Michael Phelps Olympics career may not be over, as the gold medalist swimmer was for the first time uncharacteristically vague about his future in the sport. Though Phelps had said after the 2012 Games that he was definitely retired, on Monday he did not rule out a comeback for the 2016 Olympics.
Michael Phelps revealed the uncertainty surrounding his future as an Olympic swimmer while in Barcelona, Spain for the world swimming championships. After watching a frustrating second-place finish for the U.S. team in the 400-meter freestyle relay Sunday- the French men's team managed to edge out Phelps' old teammates- Phelps refused to definitely rule out swimming in 2016.
"I don't know what's going to happen in the future. I don't know what's going to happen tomorrow," the 28-year-old swimming champion told the Associated Press and other reporters. "I don't know. We're in 2013 … There's nothing in the works right now."
For Phelps to be in top shape for 2016, he would have to start training before the end of the year. That can't happen currently because of a minor injury- while hanging out with former swimming teammates Allison Schmitt and Conor Dwyer at his home, he stubbed his toe on the couch. The injury was aggravated by Phelps' participation in a golf tournament.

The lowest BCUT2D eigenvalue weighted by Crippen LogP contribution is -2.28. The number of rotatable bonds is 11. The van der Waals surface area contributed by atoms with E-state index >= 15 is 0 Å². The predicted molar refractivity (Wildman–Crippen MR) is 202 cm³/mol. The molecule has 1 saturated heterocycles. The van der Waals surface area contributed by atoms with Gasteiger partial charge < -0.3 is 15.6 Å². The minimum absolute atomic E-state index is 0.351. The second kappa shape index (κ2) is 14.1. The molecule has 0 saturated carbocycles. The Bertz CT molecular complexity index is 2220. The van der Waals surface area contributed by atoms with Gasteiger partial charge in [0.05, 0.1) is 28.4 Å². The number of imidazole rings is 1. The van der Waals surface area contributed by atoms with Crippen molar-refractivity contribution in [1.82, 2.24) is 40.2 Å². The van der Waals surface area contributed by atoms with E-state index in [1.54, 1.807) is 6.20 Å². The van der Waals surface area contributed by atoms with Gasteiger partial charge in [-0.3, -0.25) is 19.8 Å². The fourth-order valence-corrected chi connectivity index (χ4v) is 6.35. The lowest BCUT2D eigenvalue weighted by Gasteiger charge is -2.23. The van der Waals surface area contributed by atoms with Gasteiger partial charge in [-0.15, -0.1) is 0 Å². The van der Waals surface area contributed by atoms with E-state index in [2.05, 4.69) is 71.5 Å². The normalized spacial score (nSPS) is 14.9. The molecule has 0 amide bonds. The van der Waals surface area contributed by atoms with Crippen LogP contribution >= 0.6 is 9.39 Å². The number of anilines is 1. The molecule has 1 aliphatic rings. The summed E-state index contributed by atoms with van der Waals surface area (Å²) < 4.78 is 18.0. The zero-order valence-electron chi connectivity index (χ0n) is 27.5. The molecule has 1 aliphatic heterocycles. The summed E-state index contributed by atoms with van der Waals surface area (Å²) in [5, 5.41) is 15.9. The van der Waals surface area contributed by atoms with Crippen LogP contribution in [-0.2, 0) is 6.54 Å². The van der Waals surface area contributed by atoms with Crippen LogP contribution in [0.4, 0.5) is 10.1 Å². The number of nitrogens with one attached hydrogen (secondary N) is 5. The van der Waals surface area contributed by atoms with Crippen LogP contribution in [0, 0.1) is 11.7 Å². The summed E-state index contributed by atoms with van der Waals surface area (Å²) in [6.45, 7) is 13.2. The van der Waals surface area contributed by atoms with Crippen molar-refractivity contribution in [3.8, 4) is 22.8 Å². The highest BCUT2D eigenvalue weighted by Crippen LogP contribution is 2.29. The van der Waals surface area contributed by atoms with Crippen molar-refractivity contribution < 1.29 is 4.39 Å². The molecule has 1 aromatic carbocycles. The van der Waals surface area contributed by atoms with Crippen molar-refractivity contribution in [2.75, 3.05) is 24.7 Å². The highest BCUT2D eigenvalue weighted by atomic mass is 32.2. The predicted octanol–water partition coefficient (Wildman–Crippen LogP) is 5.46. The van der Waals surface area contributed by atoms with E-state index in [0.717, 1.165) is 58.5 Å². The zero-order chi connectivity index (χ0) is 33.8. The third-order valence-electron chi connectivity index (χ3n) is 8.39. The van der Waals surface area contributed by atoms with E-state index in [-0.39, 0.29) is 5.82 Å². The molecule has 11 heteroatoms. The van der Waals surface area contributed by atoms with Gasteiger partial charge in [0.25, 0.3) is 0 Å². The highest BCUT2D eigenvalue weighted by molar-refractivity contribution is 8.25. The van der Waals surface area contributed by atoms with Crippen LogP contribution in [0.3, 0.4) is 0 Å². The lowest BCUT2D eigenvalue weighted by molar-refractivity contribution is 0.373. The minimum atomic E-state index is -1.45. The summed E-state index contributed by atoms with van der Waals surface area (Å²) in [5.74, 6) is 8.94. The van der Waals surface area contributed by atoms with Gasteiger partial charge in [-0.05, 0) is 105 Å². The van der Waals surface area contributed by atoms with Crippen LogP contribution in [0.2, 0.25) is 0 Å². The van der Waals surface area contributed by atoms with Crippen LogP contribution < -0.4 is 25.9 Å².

"He hit his foot somehow in the house and then he did that tournament when he walked about 20 miles and got a little stress fracture," Phelps' former coach, Bob Bowman, explained.
"Golf really is a dangerous sport," Phelps joked. "The good thing is, I only have to pack one shoe," he added, referring to the boot he wore to protect himself from further injury in Barcelona.
Phelps for now is enjoying the life of a retired Olympic superstar, and has swimming schools and a water safety foundation. He said he has "no plans to do anything," and enjoys being lazy, for now; sometimes he wakes up at noon, which is something that wasn't possible with a fierce training regimen.
Still, Phelps remains competitive, as evidenced by his disappointment at his old teammates being beaten by the French. It could be the passion to win that drives him back to a final showing in the Rio Olympics in 2016- he would be 31 by then.
"I was so fired up. We have enough guys on that team who can swim faster than that, and that was just frustrating for me to watch," he told AP.
"I could have definitely hopped up (to join the national team), but this is their time," Phelps told Yahoo! Sports.